allegations, the burden shifts to Respondent to prove that it does have rights
or legitimate interests pursuant to Policy ¶ 4(a)(ii). The Panel finds in this case that Complainant
has established a prima facie
case. Respondent has failed to submit a
response to these proceedings, however the Panel will
examine the record in consideration of Respondent’s potential rights and
legitimate interests under Policy ¶ 4(c).
See G.D. Searle v. Martin
Mktg., FA 118277 (Nat. Arb. Forum
Complainant contends that Respondent is neither commonly
known by the disputed
domain name nor licensed to register domain names using the MORGAN
STANLEY mark. The WHOIS information does not reflect Respondent has ever been
commonly known by the disputed domain name.
Therefore, the Panel finds Respondent is commonly known by the disputed domain name
pursuant to Policy ¶ 4(c)(ii). See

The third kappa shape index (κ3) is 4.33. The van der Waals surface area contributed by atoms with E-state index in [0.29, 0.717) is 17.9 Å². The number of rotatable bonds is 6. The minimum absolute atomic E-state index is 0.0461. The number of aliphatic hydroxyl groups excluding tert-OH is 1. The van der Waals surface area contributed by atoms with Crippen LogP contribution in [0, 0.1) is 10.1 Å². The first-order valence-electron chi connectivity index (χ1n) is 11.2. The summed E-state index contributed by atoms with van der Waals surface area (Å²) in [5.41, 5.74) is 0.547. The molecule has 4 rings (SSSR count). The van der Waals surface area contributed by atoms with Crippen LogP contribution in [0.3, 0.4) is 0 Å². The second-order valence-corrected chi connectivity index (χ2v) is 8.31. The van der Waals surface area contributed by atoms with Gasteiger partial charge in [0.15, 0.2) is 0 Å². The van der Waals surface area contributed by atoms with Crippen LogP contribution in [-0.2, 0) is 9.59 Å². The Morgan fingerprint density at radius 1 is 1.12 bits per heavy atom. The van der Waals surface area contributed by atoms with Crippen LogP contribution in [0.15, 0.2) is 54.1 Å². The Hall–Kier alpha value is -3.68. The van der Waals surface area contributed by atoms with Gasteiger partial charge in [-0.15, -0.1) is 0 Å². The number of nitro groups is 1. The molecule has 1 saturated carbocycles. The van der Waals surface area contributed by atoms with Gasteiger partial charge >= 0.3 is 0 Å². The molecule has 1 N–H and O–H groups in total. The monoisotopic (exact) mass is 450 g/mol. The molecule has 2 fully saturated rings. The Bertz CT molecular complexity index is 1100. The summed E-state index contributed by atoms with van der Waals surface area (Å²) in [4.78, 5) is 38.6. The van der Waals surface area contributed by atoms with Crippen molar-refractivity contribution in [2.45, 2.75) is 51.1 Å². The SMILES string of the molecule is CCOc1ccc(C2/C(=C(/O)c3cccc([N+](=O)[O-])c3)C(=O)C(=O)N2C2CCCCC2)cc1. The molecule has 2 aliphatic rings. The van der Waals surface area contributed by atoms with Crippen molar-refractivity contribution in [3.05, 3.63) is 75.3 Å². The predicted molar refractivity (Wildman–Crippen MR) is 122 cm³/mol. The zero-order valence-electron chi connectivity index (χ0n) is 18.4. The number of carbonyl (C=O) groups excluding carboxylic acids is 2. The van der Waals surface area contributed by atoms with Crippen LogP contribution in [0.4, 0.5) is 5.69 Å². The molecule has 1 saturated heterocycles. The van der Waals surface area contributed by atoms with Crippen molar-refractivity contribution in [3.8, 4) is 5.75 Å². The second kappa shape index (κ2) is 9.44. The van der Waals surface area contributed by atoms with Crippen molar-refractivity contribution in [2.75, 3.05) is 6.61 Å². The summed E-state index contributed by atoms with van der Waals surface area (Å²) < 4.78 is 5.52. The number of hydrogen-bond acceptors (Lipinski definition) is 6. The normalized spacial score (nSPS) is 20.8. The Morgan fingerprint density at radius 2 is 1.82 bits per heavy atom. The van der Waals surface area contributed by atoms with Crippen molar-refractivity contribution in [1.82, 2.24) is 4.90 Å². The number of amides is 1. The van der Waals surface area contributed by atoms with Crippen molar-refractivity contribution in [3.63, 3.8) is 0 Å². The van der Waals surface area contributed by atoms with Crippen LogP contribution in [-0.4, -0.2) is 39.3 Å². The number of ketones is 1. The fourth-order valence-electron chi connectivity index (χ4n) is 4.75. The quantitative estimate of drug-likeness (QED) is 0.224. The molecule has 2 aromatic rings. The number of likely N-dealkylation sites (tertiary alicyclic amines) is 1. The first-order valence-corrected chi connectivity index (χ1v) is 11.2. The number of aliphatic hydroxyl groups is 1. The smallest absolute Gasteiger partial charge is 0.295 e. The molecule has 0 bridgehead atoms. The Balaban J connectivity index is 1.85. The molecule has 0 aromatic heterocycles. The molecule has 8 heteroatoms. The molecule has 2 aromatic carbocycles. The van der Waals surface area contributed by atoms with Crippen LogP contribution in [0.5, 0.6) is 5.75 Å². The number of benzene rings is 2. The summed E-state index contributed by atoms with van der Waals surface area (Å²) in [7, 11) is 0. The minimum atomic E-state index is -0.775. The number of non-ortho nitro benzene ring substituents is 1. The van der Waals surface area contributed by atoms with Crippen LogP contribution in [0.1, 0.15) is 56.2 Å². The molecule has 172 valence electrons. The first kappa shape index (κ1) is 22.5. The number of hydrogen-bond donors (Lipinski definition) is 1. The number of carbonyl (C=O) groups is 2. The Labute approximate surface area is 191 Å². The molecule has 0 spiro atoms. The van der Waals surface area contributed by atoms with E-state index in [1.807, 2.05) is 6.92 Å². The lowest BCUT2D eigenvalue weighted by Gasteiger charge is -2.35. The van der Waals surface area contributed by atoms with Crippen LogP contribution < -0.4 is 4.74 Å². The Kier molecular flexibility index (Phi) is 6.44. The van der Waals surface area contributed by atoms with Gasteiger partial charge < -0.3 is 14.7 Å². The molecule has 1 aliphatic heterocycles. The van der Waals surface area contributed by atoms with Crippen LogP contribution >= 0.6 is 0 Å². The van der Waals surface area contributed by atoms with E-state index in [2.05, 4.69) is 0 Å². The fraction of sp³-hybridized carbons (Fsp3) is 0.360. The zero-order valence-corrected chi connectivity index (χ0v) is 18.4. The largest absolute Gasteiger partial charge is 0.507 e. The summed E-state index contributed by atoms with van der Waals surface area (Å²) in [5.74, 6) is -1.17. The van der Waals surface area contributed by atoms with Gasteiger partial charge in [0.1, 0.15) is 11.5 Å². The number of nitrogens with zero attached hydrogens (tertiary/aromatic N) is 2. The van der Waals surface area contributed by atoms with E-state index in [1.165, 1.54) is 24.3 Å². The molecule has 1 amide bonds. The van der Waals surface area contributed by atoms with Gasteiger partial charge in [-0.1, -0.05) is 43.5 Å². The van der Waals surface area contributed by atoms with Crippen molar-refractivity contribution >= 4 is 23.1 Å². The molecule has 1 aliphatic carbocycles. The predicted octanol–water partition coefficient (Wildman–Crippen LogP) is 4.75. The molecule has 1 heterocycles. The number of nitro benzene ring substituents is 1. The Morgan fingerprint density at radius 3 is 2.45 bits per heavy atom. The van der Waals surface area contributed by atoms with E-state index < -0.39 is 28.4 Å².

Complainant contends that Respondent is using the disputed domain name to attract Internet users to the associated website containing various links to third-party websites, some of which compete with Complainant. The Panel finds that intentionally diverting Internet users to a competing website by using a domain name, which is confusingly similar to a complainant’s mark is not a bona fide offering of goods and services pursuant to Policy ¶ 4(c)(i), or a legitimate noncommercial or fair use pursuant to Policy ¶ 4(c)(iii). See Glaxo Group Ltd. v. WWW Zban, FA 203164 (Nat. Arb. Forum Dec. 1, 2003) (finding that the respondent was not using the domain name within the parameters of Policy ¶ 4(c)(i) or (iii) because the respondent used the domain name to take advantage of the complainant's mark by diverting Internet users to a competing commercial site); see also Or. State Bar v. A Special Day, Inc., FA 99657 (Nat. Arb. Forum Dec. 4, 2001) (“Respondent's advertising of legal services and sale of law-related books under Complainant's name is not a bona fide offering of goods and services because Respondent is using a mark confusingly similar to the Complainant's to sell competing goods.”).